Review: Our Daily Bread

Our Daily Bread: A Meditation on the Cultural and Symbolic Significance of Bread Throughout History Predrag Matvejević. Translated from the Croatian by Christina Pribichevich-Zorić. 2020. London: Istros Press, pp. 168. ISBN:978-1-912545-11-7

Anne Meneley (Trent University)

Predrag Matvejević’s book Our Daily Bread is particularly intriguing given the concern with bread in recent times. Two “bread moments,” if you will, over the past decade stand out for me. One is “bread as danger” where bread is seen as the vehicle for carbohydrate overindulgence leading to weight gain or as the carrier of gluten, newly refigured as a poison, wreaking havoc with sensitive digestive systems while providing fodder for new food marketing strategies, piously advertising products as “gluten-free.” (My personal favorite is the ad for “gluten-free” eggs!) The second is “bread as comfort” trend of sour dough bread making, which began before the Covid-19 pandemic, but increased exponentially during it, in what L. Sasha Gora calls “panic baking.” While Gora argues persuasively that both of these bread moments may be attempts to attain control over some aspects of food consumption in the “industrialized and globalized food system” (2020:93), what also seems to be going on is a renaissance of the idea of bread as the “staff of life.” It will be interesting to see whether this moment, when so many feel the power of bread and the power of sharing it to bind people (even if the sharing happened via photos on Instagram or Facebook or over Zoom), will last.

It is a perfect moment to read Matvejević’s book, to appreciate his wide-ranging reflections on the centrality of bread in ritual in all three of the global monotheistic religious traditions. Along with olive oil and wine, bread is a substance whose making, consumption and sharing have had profound and moving significance for so long. As is evidenced by the “throughout history” in the title, the scope of this book is vast, with a tilt to the significance of bread in the Mediterranean and its deep embedding in ethics and morality.

While the value of the “follow the commodity” has been persuasive to food anthropologists since Sid Mintz’ work on sugar, this aptly named book really is like a meditation. The book is written without footnotes or the usual in-text references to which academics are accustomed. There is no central “I argue…” structure.  Rather, Matvejević reflects on bread in pilgrimage, bread in ritual, and bread and class. For instance, bread, like body fat, used to be a sign of prestige, associated with the wealthy. But times have changed. As he notes, bread used to be associated with the wealthy, now it is a side-order for them and a food of the poor (p. 27).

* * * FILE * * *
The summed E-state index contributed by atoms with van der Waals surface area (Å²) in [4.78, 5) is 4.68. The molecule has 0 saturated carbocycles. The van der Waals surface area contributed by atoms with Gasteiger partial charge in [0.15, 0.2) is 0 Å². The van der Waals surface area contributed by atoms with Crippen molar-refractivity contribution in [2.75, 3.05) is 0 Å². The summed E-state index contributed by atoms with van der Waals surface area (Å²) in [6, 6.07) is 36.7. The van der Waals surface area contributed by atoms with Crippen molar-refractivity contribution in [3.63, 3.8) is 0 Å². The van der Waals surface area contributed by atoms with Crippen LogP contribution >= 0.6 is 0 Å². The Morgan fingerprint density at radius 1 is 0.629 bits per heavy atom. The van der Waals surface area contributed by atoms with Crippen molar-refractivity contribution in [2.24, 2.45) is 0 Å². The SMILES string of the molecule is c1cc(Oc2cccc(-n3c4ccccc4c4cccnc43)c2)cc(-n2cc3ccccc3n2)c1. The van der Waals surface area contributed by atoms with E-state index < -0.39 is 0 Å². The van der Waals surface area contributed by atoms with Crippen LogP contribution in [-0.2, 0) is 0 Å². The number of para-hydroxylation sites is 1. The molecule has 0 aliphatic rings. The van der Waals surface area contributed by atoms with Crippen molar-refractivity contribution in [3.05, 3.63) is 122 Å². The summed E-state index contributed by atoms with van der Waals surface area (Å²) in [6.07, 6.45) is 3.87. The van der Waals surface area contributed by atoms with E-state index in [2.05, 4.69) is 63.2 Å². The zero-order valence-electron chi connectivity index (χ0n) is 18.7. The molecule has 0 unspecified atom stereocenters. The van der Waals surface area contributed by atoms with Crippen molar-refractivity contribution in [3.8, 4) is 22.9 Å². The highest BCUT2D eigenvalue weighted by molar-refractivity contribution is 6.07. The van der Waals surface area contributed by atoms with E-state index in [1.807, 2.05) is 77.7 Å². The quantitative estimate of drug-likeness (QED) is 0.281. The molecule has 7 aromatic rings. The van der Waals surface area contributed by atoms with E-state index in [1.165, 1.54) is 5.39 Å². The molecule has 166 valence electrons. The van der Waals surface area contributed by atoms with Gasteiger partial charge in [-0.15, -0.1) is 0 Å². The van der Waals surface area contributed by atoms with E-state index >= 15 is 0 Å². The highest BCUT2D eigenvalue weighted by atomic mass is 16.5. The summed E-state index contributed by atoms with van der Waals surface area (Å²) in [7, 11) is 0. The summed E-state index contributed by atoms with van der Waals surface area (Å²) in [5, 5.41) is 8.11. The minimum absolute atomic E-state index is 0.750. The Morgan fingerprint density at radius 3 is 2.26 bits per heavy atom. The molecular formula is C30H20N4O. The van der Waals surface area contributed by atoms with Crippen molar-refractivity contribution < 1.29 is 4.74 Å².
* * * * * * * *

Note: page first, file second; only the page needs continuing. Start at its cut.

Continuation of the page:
Running throughout the book is a deep concern for the practical function of bread as sustenance. Matvejević notes the various grains, the various tools required at each moment of bread production (the hoe, the plough, the grinder, the sifter and of course the various forms of ovens or fires). Woven throughout are his observations on the circulation of bread: to one’s family or one’s army or one’s people. At several moments, he discusses the widespread ethical obligation to share bread, to feed the hungry even in times of emergency and conflict. The inspiration for this unusual text becomes clearest in the afterword, when he tells moving anecdotes of extreme hunger experienced by his family in during the Second World War and the unforgettable acts of strangers sharing bread across enemy lines.

While he does not mention the much-derided era of industrial bread, which inspired the counterculture food movement described in detail by scholars like Warren Belasco, he pushes us to think about what bread might have meant in eras where abundance and attendant food waste might have been unthinkable. I plan to use this book in tandem with Sophia Stamatopoulou-Robbins’ fascinating chapter on bread in her recent book on Palestine, Waste Siege. She addresses about the problem of what to do with leftover bread, which, for ethical reasons, does not fit easily into the category of waste.

Matvejević ends with reflections on how so many people in the contemporary world still go hungry. Echoing Levi-Strauss’ closing to Tristes Tropiques “the world began without the human race and it will end without it” he closes with “The human race began without bread and it could well end without it.”

References Cited:

Gora, L. Sasha. 2020. Brotzeit: Dispatches from Munich. Gastronomica 20: 92-93.

Stamatopoulou-Robbins, Sophia. 2020. Waste Siege: The Life of Infrastructure in Palestine. Stanford: Stanford University Press.

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